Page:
A higher-altitude test occurred next, when an F-15E, again flying near Mach 1, released an inert B61-12 from above 25,000 feet. About 55 seconds later, the mock weapon embedded in the desert soil, again within the designated area.
“It was a successful test from our standpoint at the range. The forensic analysis of the test data is pending,” said Brian Adkins, manager at Tonopah Test Range. “We successfully executed the test within the parameters specified, and both jets returned home.”
Sandia design, engineering integral to B61-12 program
The full-weapon system demonstration coordinated with Sandia’s partners included final flight tests — the fifth and sixth overall — showing the compatibility of the B61-12 and F-15E, the first aircraft to complete the series of compatibility flights.
The compatibility testing is an essential part of the B61-12 Life Extension Program to refurbish, reuse or replace all components; extend the bomb’s service life by at least 20 years; and improve its safety, security and effectiveness. As part of the DOE/NNSA network of laboratories, Sandia is responsible for the design and engineering of non-nuclear components and production of custom electronics and is the technical integrator for the complete weapon. Los Alamos is responsible for production of detonators and other components.
A life extension program allows scientists and engineers to address the aging of nuclear weapons components. Some components are reused by being requalified to go back into a weapon without change. Others that have aged are remanufactured using the original specifications. Sometimes the original technology is no longer available, and Sandia redesigns those parts using modern technology.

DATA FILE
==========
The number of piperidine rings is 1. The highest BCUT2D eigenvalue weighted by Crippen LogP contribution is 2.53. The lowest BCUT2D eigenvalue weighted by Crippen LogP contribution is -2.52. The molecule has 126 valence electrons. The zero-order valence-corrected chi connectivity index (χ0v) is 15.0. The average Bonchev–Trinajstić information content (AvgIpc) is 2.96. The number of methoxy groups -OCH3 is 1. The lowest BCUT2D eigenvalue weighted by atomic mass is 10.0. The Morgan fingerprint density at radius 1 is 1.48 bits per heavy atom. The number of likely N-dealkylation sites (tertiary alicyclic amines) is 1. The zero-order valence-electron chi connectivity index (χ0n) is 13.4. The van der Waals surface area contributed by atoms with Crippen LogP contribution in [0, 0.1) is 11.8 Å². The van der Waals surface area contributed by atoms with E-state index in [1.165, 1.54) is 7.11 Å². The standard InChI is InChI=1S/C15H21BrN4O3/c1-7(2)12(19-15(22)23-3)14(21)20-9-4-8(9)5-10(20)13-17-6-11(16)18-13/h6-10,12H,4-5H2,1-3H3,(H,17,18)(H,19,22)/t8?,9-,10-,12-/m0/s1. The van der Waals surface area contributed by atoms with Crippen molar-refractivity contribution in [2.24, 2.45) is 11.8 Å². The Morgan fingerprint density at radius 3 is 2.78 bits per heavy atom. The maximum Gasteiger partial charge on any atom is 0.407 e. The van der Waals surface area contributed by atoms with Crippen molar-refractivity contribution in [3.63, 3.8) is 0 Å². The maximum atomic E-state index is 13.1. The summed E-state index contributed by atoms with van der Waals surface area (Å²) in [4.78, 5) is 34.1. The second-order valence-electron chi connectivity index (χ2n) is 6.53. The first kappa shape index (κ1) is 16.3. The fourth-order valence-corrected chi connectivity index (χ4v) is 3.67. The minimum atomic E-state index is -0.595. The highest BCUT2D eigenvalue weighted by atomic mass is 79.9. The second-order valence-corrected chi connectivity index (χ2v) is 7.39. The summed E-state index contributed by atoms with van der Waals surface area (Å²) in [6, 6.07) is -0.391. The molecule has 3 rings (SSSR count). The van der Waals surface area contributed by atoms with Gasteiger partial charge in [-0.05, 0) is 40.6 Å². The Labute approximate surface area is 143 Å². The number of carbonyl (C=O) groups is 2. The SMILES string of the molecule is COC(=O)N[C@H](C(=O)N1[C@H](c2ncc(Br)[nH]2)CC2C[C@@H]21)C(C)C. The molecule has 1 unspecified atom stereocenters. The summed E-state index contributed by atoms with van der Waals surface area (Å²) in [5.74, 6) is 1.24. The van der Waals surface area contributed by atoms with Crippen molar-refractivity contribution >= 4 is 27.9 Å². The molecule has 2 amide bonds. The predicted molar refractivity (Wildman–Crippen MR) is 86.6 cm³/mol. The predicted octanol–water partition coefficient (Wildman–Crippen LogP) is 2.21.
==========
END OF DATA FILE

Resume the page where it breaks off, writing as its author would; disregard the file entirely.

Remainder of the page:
The bomb, estimated at 12 feet long and weighing about 825 pounds, is being designed to be air delivered in either ballistic or guided-gravity drop modes. Along with the F-15E, the B61-12 will be certified for the Air Force’s B-2 strategic bomber, the dual capable F-16C/D fighter and, in the future, the fifth-generation F-35 fighter, as well as allies’ aircraft.
The first B61 entered service 50 years ago, and over the decades, numerous modifications have been made to increase safety and reliability. The B61-12 consolidates and replaces most of the previous variants. The NNSA recently announced plans to manufacture the first refurbished B61-12 in fiscal year 2022.
A full-weapon system demonstration ensures the refurbished bomb will work with the various aircraft used for national security, Steven said.
“It’s representative of the environment for the weapon,” he said. “The flight test is really everything coming together to say we’re good.”
In early March at Sandia’s Tonopah Test Range, two flight tests were part of a full-weapon system demonstration to verify the refurbished B61-12’s compatibility with the U.S. Air Force’s F-15E Strike Eagle. The final compatibility test was a culmination of years of work that included ground testing and computer simulations as well as flight tests, said Steven Samuels, a manager with Sandia’s B61-12 system team.